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Hello, Space Cadets! Today, I wanted to introduce you to another author from my WARRIOR WEEKEND INTERVIEW SERIES.  I am knee deep in rewrites on book four of my Sleeping Legion series.  I really hate all that red ink.  Other than that all is moving along well in my life.  They figured out most of what was up with my wife – now they just have to figure out the treatment.  The only other thing on the agenda is to take my son out tomorrow to see the eclipse – since I have nothing else to add lets talk about today’s featured veteran.  We are talking to author Sandra J. Yearman.

Sandra YearmanSandra J Yearman is a native of Wisconsin, where she currently resides. She graduated from the University of Wisconsin with a Bachelor of Arts degree in Journalism. Sandra was a member of the United States Army Reserves for over twenty years. She retired from the Dane County Sheriff’s Office in Madison Wisconsin as a sergeant.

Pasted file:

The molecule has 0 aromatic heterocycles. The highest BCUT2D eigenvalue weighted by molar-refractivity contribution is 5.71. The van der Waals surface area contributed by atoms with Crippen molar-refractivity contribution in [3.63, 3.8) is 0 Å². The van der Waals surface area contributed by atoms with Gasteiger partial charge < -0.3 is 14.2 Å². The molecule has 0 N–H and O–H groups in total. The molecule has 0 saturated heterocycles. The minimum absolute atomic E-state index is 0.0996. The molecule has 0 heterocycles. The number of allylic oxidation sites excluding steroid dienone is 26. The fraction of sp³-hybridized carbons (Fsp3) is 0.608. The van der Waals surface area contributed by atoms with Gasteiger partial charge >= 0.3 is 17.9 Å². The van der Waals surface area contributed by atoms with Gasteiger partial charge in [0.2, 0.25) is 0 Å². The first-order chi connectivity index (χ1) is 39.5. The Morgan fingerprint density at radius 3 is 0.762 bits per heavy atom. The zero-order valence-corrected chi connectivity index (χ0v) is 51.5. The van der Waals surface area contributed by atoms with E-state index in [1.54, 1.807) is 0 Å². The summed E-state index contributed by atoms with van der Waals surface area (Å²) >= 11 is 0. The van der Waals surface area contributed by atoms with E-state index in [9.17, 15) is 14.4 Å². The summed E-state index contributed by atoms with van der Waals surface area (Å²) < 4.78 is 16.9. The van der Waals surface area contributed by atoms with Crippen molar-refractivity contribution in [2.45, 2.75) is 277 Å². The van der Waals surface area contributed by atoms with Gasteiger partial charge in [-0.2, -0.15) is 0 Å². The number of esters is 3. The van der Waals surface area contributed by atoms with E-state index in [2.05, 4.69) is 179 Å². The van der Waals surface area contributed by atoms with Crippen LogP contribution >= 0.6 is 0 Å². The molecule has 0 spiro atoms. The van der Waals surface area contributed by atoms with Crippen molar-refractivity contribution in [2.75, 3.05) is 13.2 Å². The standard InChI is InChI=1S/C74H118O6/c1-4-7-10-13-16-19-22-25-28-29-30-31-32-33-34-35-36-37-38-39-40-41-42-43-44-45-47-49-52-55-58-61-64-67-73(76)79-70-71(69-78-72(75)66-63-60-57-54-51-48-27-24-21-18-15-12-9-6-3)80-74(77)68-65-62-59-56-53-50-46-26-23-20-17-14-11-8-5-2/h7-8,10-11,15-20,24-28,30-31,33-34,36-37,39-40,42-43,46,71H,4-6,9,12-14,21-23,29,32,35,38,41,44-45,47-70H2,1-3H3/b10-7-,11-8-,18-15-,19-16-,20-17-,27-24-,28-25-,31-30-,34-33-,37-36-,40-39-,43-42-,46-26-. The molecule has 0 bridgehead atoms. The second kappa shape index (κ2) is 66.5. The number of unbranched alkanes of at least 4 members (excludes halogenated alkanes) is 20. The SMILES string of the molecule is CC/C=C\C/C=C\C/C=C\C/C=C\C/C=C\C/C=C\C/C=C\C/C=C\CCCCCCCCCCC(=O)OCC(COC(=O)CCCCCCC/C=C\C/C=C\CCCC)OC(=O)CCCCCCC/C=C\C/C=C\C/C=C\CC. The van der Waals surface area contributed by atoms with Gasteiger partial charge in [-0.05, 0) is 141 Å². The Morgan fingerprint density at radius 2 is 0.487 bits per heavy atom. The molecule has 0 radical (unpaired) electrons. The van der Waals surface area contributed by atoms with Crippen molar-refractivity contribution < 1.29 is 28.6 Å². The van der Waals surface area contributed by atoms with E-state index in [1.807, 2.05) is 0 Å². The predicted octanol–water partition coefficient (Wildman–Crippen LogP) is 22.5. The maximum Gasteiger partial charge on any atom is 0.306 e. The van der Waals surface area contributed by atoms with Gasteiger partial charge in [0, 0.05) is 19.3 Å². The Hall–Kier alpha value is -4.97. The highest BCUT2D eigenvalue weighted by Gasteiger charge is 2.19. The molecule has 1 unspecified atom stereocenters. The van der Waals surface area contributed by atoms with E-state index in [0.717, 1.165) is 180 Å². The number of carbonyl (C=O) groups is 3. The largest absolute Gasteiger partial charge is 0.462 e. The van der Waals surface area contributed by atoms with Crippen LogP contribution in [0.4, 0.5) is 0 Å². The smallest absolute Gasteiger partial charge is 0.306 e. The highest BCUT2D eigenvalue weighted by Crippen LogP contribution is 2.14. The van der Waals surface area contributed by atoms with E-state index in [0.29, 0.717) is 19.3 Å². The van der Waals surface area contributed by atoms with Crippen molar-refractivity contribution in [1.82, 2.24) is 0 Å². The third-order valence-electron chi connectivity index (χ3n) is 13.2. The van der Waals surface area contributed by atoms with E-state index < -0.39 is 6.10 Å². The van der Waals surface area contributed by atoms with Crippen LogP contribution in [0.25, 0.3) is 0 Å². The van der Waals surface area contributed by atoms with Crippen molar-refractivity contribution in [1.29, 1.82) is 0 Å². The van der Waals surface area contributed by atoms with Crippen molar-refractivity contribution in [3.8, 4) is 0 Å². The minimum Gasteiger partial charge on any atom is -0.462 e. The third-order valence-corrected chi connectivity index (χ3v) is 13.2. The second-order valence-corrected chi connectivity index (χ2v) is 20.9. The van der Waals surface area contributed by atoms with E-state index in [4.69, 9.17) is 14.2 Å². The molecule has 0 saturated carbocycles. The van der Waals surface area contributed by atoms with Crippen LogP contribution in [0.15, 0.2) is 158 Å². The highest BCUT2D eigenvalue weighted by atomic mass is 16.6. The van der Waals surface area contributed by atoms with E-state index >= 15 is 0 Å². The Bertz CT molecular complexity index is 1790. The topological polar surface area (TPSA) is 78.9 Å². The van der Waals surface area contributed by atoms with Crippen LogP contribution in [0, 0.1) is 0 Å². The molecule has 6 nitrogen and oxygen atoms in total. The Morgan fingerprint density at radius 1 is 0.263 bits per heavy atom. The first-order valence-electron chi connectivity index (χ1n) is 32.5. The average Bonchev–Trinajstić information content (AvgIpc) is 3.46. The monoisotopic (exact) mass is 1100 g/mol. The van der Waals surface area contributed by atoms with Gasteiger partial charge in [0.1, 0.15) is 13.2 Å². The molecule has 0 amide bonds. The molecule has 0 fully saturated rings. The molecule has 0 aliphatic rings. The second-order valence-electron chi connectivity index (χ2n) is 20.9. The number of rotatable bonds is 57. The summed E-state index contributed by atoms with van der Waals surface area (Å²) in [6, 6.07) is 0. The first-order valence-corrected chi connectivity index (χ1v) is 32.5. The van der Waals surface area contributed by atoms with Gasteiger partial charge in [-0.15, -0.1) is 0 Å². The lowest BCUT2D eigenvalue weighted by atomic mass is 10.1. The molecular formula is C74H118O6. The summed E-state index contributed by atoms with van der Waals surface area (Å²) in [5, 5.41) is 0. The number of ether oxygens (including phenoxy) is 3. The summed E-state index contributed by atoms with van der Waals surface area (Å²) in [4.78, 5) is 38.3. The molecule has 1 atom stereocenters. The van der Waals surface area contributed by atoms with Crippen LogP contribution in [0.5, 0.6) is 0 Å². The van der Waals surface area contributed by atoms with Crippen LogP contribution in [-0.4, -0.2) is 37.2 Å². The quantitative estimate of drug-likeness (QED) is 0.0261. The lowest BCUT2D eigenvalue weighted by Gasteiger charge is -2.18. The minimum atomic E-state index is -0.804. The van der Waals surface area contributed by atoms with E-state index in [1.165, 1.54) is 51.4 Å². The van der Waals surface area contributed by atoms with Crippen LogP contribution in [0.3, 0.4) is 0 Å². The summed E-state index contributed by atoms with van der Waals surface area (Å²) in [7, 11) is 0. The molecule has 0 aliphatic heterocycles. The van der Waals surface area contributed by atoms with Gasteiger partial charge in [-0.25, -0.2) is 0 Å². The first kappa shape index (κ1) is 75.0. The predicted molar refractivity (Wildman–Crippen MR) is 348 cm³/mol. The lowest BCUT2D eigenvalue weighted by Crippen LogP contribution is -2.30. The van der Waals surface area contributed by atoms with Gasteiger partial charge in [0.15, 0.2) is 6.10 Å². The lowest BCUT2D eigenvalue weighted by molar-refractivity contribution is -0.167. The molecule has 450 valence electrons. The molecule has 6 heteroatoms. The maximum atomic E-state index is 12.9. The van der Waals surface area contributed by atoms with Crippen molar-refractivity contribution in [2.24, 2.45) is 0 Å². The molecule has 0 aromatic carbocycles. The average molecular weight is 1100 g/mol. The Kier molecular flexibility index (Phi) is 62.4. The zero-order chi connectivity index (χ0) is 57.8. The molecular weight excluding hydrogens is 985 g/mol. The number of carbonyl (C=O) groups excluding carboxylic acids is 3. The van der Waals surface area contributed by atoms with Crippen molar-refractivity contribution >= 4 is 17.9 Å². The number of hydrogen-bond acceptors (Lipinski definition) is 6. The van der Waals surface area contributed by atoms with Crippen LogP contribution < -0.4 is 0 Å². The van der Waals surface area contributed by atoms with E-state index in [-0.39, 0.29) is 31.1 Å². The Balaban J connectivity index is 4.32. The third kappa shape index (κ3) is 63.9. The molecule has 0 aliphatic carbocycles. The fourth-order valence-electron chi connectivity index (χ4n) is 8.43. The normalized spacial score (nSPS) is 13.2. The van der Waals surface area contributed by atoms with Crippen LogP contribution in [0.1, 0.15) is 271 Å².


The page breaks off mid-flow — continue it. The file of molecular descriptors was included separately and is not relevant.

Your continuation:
Sandra is a cancer survivor. And it is on this journey that she says she found her voice and began to write. She established Seraphim Publishing LLC in 2008. Sandra has spent decades supporting and working with rescued domestic animals.

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WARRIOR WEEKEND: Rick Partlow

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Hello Space Cadets! Today, I wanted to introduce you to another author from my WARRIOR WEEKEND INTERVIEW SERIES.

 

Rick Partlow is that rarest of species, a native Floridian. He was born in Tampa in 1966, the son of a Baptist preacher. His dad was in his early 40s when he was born and had been the nose gunner on a B24 bomber in WWII—he had been shot down over the Ploesti Oil F